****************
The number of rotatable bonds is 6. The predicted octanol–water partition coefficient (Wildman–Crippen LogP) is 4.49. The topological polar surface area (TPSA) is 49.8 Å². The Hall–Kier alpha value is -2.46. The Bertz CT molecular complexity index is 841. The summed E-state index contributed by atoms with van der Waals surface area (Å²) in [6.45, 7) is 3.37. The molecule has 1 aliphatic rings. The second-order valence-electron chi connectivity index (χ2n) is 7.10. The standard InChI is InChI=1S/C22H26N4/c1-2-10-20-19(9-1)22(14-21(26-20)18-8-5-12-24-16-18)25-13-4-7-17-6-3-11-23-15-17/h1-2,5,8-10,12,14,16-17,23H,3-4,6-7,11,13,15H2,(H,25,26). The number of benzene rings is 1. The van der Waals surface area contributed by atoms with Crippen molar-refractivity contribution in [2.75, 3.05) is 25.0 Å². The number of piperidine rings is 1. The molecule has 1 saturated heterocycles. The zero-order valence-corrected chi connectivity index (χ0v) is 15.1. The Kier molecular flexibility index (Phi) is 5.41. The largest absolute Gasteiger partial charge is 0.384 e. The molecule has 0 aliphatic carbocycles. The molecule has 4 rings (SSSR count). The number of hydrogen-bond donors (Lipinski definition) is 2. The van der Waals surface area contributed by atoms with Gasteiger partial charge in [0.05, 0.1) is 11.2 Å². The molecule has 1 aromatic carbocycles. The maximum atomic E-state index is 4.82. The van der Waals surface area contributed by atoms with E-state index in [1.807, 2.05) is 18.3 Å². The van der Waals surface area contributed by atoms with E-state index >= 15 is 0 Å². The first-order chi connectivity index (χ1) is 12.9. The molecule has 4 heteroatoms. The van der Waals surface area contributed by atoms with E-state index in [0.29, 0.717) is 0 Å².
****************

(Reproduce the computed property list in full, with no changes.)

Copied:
The number of rotatable bonds is 6. The predicted octanol–water partition coefficient (Wildman–Crippen LogP) is 4.49. The topological polar surface area (TPSA) is 49.8 Å². The Hall–Kier alpha value is -2.46. The Bertz CT molecular complexity index is 841. The summed E-state index contributed by atoms with van der Waals surface area (Å²) in [6.45, 7) is 3.37. The molecule has 1 aliphatic rings. The second-order valence-electron chi connectivity index (χ2n) is 7.10. The standard InChI is InChI=1S/C22H26N4/c1-2-10-20-19(9-1)22(14-21(26-20)18-8-5-12-24-16-18)25-13-4-7-17-6-3-11-23-15-17/h1-2,5,8-10,12,14,16-17,23H,3-4,6-7,11,13,15H2,(H,25,26). The number of benzene rings is 1. The van der Waals surface area contributed by atoms with Crippen molar-refractivity contribution in [2.75, 3.05) is 25.0 Å². The number of piperidine rings is 1. The molecule has 1 saturated heterocycles. The zero-order valence-corrected chi connectivity index (χ0v) is 15.1. The Kier molecular flexibility index (Phi) is 5.41. The largest absolute Gasteiger partial charge is 0.384 e. The molecule has 0 aliphatic carbocycles. The molecule has 4 rings (SSSR count). The number of hydrogen-bond donors (Lipinski definition) is 2. The van der Waals surface area contributed by atoms with Gasteiger partial charge in [0.05, 0.1) is 11.2 Å². The molecule has 1 aromatic carbocycles. The maximum atomic E-state index is 4.82. The van der Waals surface area contributed by atoms with E-state index in [1.807, 2.05) is 18.3 Å². The van der Waals surface area contributed by atoms with E-state index >= 15 is 0 Å². The first-order chi connectivity index (χ1) is 12.9. The molecule has 4 heteroatoms. The van der Waals surface area contributed by atoms with E-state index in [0.29, 0.717) is 0 Å².